The majority of the signers of the Declaration of Independence were, in fact, slave owners or their representatives. Virtually all of the signers of the Declaration were land speculators. Most of the "heroes" of the Revolution and of early America were, in reality, resolute opponents of equality, freedom, liberty, the rule of law and, above and beyond everything else, of democracy. Their true and blatantly obvious purposes were to steal Indian land in violation of legally binding agreements, to preserve slavery in perpetuity in order to maintain their own wealth and power as the ruling class and to install a tyranny of that same elite behind a facade of democracy. In fact, like just about it everything else in this sad old world, it was all about money and power.
[Image: 1774_lynching.jpg]The Declaration of Independence was followed by the Test Laws, designed to force all colonists into swearing allegiance to their local junta. A record was kept of those who took the oath and they were issued with "a certificate for safety from arrest". Failure to take the oath meant imprisonment, confiscation of property, loss of all legal rights, banishment and even death. Those who refused to participate in the slave-owners' revolution were barred from holding office, banned from the professions and forced to pay double or triple taxes.
Eight months after supposedly giving his famous cry, "Give me liberty or give me death", which may itself be yet another invention of the propaganda machine, freedom-loving slave-owner and land speculator Patrick Henry ordered "diligent patrols" to prevent slaves in Virginia from accepting an offer of liberty by Britain. Propagandized-to-tedium land speculator Benjamin Franklin, instrumental in drafting that immortal paean to freedom, the Declaration of Independence, owned human beings as slaves. The freedom-loving "patriots" of the colony of Rhode Island, a major slave trading center, purchased African slaves who were forced to fight and die in the Revolutionary armies in the place of those lily white lovers of liberty who had purchased them as property.
In contrast, Britain, the evil colonial power, not only ultimately abolished slavery in its own possessions but fought slavery worldwide, maintaining costly naval blockades of the African coast year-round and pursuing slave ships on the high seas, freeing captured Africans. In the new "free" United States, slavery continued to exist for a century after the Revolution. Those slaves who could escaped to freedom in British territory in Canada via the Underground Railroad.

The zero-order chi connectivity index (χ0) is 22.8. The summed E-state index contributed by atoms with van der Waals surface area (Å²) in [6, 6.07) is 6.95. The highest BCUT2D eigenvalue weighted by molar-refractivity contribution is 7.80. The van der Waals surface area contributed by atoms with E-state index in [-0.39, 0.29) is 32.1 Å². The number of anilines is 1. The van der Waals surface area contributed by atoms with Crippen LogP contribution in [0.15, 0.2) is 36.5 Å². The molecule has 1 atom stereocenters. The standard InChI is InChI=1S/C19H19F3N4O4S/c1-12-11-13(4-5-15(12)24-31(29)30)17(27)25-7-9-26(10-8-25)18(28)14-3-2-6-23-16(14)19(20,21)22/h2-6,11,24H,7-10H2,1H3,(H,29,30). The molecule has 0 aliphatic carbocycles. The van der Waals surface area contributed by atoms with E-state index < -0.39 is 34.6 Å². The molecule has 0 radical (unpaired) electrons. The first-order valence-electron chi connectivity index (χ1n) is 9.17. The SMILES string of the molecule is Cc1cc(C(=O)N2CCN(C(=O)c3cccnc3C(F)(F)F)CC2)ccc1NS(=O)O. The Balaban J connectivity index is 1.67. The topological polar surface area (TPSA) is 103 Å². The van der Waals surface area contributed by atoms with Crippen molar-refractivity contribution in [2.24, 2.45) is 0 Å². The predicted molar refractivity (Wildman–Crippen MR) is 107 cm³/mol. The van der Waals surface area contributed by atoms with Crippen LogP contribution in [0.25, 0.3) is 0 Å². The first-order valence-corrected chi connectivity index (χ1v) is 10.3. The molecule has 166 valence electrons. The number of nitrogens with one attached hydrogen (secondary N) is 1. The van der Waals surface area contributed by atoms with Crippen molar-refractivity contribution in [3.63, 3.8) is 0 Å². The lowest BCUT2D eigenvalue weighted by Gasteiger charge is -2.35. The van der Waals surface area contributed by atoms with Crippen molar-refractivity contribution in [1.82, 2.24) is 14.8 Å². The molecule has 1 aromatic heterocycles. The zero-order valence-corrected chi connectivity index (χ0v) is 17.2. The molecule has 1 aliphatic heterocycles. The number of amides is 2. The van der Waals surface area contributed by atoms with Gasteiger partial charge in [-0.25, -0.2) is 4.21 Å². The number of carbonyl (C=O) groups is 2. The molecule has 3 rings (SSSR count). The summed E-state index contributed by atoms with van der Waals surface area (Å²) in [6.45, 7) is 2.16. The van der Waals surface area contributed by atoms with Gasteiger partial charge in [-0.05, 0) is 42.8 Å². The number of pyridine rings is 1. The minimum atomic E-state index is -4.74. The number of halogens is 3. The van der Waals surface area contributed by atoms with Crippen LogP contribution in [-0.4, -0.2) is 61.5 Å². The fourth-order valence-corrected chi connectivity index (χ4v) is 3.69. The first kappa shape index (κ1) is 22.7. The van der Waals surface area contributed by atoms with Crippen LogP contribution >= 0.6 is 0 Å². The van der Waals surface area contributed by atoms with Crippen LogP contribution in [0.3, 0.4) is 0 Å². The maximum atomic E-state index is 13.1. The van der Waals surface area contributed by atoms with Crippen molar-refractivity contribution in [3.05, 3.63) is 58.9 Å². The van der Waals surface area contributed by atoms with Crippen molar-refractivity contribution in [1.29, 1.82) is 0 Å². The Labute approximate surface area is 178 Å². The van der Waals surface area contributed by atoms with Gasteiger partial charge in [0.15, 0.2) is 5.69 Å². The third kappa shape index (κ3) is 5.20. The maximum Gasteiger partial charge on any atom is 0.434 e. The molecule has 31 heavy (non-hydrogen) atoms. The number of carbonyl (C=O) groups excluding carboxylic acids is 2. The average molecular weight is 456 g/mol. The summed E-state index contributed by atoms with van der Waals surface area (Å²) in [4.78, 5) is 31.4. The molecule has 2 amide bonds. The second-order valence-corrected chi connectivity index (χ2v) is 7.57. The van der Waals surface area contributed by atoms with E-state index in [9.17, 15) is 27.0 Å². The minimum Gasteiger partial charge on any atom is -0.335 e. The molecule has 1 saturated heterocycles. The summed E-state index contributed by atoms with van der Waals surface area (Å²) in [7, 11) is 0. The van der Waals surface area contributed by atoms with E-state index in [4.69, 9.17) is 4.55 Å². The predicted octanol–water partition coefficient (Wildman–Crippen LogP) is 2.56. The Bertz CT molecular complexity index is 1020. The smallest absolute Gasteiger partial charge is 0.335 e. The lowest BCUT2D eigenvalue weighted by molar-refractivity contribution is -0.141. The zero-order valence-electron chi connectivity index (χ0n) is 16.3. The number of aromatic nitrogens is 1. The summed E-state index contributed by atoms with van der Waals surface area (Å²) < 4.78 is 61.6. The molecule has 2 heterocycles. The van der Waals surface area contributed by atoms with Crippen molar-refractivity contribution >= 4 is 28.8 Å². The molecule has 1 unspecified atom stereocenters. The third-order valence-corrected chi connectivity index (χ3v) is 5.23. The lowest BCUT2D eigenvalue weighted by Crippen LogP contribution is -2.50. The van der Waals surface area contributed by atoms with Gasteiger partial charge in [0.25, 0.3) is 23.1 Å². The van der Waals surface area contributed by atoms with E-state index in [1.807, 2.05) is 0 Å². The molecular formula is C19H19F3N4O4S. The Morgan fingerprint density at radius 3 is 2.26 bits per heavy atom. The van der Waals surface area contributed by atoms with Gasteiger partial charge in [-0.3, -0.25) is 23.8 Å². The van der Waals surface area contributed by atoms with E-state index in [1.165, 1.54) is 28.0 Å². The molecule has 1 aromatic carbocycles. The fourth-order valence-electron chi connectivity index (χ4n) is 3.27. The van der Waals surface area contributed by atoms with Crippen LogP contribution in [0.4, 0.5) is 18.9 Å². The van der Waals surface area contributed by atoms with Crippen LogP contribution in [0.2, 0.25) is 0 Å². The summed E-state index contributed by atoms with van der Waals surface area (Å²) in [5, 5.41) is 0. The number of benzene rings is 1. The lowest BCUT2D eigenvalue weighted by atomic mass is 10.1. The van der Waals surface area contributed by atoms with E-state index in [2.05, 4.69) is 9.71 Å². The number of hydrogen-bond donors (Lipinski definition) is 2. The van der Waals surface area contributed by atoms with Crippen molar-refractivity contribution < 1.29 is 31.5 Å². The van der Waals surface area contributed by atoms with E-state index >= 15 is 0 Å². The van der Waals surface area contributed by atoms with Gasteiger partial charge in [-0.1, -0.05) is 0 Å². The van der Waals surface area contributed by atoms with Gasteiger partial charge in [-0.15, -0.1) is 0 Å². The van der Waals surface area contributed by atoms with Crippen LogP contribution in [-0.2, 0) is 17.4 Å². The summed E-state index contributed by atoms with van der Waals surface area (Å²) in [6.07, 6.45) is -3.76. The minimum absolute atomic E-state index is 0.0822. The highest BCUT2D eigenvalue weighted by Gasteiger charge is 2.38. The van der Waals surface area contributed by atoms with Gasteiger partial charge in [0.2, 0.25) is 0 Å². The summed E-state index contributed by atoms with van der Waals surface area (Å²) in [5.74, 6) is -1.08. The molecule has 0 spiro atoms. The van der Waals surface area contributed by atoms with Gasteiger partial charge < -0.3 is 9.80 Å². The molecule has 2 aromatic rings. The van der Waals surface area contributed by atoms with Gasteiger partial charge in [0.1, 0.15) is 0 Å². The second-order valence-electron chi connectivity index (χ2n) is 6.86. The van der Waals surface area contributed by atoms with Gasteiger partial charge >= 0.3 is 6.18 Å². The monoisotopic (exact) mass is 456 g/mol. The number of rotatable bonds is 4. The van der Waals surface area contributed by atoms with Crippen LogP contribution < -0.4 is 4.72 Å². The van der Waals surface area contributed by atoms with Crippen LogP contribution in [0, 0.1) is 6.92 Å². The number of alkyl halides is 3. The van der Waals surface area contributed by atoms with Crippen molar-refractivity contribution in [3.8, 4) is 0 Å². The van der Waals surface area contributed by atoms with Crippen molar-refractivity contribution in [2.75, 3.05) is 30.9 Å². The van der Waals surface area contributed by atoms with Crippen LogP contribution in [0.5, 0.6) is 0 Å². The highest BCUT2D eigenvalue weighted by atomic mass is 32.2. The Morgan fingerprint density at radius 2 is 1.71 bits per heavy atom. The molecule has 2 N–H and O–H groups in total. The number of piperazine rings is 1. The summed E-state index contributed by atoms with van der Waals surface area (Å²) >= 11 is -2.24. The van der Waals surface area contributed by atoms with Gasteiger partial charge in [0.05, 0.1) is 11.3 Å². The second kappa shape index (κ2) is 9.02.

[Image: Early+Slave+Advertisement.jpg]Even after the Civil War, legally mandated apartheid, carrying the seal of approval of that great defender of human rights, the United States Supreme Court, existed until the 1960s, complete with lynchings, cross burnings, mass murder and wholesale electoral fraud. De facto apartheid, systemic discrimination, entrenched racism and race-based electoral fraud exist to the present moment, two hundred and thirty years after the Revolution, most of us have been brainwashed into believing, brought freedom, liberty and democracy to America.
Ordinary colonists were forced to join the Revolution by a campaign of systematic terror carried out largely by the so-called Sons of Liberty. Those who did not wish to fight for the profits and power of the slave-owners and land speculators were harassed, jailed, tortured and murdered; their land stolen, their houses, farms, businesses and ships burned or otherwise destroyed by "patriots". Males who could not escape were forced into the Revolutionary armies, except for the wealthy who could, as always, buy their way out of the draft or buy slaves to take their place, the Texas Air National Guard having not yet been created. Hundreds of thousands of people of all ethnic and racial groups, more than half the population in some areas, fled the flag-waving terrorists to Canada, the Bahamas, Bermuda and other sanctuaries.
Lies and propaganda, fabricated stories of outrages and massacres, much of it invented and spread by slave-owner Sam Adams, the largely mythical "Boston Massacre" being the most notorious and ludicrous example, were used to manipulate public opinion and build support for the war.
[Image: layfayette+stamp.jpg]The "republican" "patriots" allied themselves with King Louis XIV of France, whose armies and navy were largely responsible for the military success of the Revolution as part of a world-wide war against Britain. France also provided cash and arms to the "patriots" to carry on their war against Britain.